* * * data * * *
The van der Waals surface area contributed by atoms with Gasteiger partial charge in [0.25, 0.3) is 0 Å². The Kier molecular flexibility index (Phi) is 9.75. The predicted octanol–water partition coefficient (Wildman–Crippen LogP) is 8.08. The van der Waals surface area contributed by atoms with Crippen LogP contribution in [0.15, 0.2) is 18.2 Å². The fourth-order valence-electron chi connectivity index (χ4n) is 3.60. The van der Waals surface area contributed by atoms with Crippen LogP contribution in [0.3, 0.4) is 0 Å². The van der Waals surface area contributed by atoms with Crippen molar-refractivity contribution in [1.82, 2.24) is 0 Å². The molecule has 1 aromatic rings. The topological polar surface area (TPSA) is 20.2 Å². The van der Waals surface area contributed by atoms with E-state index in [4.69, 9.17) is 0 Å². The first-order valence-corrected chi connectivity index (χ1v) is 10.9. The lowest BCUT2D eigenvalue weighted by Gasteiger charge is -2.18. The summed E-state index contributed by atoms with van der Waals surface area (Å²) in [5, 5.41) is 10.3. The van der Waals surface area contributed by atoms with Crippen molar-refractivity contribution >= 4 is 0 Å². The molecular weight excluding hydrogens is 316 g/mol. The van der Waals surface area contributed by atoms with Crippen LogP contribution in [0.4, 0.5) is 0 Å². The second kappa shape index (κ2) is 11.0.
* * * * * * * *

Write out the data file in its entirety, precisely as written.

The van der Waals surface area contributed by atoms with Gasteiger partial charge in [0.25, 0.3) is 0 Å². The Kier molecular flexibility index (Phi) is 9.75. The predicted octanol–water partition coefficient (Wildman–Crippen LogP) is 8.08. The van der Waals surface area contributed by atoms with Crippen LogP contribution in [0.15, 0.2) is 18.2 Å². The fourth-order valence-electron chi connectivity index (χ4n) is 3.60. The van der Waals surface area contributed by atoms with Crippen LogP contribution in [0.3, 0.4) is 0 Å². The van der Waals surface area contributed by atoms with Crippen molar-refractivity contribution in [1.82, 2.24) is 0 Å². The molecule has 1 aromatic rings. The topological polar surface area (TPSA) is 20.2 Å². The van der Waals surface area contributed by atoms with E-state index in [4.69, 9.17) is 0 Å². The first-order valence-corrected chi connectivity index (χ1v) is 10.9. The lowest BCUT2D eigenvalue weighted by Gasteiger charge is -2.18. The summed E-state index contributed by atoms with van der Waals surface area (Å²) in [5, 5.41) is 10.3. The van der Waals surface area contributed by atoms with Crippen molar-refractivity contribution >= 4 is 0 Å². The molecular weight excluding hydrogens is 316 g/mol. The van der Waals surface area contributed by atoms with Crippen LogP contribution in [0.4, 0.5) is 0 Å². The second kappa shape index (κ2) is 11.0.